Pint to pint: Hales’ Bar, Harrogate

Date:20-11-2013 08:58:43 read:3

Pint to pint: Hales’ Bar, Harrogate

Our guide to the best British pubs. This week: Hales’ Bar, Harrogate

The saloon bar at Hales' has changed little since the Victorian period Photo: PA

Harrogate’s image is as staid and steady as a silver pot on a marble tabletop in Bettys. But stroll down the street at the side of those fabled tea rooms, circumnavigate the vast bulk of the Crown Hotel, and you come across a venue altogether more quirky and unpredictable.

Hales’ Bar is named after William Hales, who became the landlord in 1882, and the saloon bar can have changed little since his day. Lighting is still provided by gas mantles. Smoke no longer swirls beneath them, but sharing the bar with six handpumps are two ornate brass cigar lighters that flare like Bunsen burners on impact with a naked flame.

Behind the bar, above huge barrels that might once have dispensed amontillados in Yates’s Wine Lodges, are cases full of stuffed birds. There may well be a great auk or bustard among them; it’s difficult to tell in this light. One case, mind you, is occupied by an exhibit rarely seen in municipal museums – a scale model of Tweety Pie.

Amanda Wilkinson, the William Hales de nos jours, has a mischievous sense of humour. She also loves a party, and so do her regulars. Last time I was here, after a day at the Scarborough Cricket Festival, I spotted a piano through the gaslit glow – a fortuitous find in the circumstances.

I’d been chatting to a visitor from Devon who turned out to be a cocktail-bar pianist. He promptly sat down at the keyboard and regaled us with everything from boogie-woogie to My Bonnie Lies Over the Ocean. The clientele responded by singing along and, in some cases, dancing the night away.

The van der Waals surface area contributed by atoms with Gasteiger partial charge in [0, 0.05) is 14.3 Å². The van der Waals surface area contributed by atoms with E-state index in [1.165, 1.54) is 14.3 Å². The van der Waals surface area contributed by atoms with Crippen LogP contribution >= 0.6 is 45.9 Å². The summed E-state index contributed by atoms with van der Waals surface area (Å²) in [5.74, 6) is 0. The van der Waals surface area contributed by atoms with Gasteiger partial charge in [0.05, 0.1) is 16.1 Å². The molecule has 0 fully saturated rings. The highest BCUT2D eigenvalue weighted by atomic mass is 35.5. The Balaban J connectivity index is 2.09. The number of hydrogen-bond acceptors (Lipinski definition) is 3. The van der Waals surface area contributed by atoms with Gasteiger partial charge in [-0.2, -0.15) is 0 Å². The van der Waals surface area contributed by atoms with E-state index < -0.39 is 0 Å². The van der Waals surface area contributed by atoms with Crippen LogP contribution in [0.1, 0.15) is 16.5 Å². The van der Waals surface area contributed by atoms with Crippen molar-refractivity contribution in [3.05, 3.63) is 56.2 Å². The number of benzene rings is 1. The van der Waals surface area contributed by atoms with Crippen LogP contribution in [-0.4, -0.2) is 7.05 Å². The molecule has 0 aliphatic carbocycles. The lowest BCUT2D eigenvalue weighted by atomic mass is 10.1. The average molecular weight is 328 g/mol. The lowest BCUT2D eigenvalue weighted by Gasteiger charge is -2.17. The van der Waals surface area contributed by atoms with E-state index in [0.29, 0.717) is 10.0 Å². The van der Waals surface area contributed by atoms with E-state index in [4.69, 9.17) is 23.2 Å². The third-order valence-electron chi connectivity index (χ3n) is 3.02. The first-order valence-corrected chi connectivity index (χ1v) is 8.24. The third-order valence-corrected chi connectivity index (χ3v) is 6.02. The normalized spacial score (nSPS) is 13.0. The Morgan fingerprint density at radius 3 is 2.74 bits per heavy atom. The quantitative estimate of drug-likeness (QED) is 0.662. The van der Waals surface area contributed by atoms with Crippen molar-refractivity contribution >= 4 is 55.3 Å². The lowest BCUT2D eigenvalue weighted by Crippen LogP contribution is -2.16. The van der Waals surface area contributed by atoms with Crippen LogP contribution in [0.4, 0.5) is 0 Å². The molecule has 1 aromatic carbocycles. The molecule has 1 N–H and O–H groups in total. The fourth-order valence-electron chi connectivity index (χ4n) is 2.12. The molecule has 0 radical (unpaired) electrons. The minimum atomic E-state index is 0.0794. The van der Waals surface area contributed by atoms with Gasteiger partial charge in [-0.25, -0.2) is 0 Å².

Having arrived too late to sample the evening menu (steaks and ribs served on cast-iron skillets a speciality), I returned on a much chillier day to try one of the homely lunchtime dishes. The meat in the steak pie was melt-in-the-mouth flavoursome and the piping jug of rich, glutinous gravy softened the pastry without turning the chips soggy.

A man warming his hands on a cigar lighter confided that the Bass was the best he’d had since he left Burton-on-Trent. But I can get Bass in my local. What I can’t get is an Old Leg Over.

It’s sited next to the Dizzy Blonde on this bar lined with brassy taps and priapic pumps. The Blonde is young and zesty, the Leg Over a slightly nutty 4.1% beer brewed by Daleside in Harrogate. Both are in tip-top condition, as is Daleside’s Hales’ Ale, a clean-tasting amber session bitter.

William Hales is catching up with the eponymous Betty. He now has a beer as well as a bar named after him.

Hales’ Bar, Crescent Road, Harrogate HG1 2RS (01423 725570). Food served every lunchtime from noon-2.30pm and evenings from 5pm-8pm except Sunday and Monday

    Ever For Health Copy Rights 2013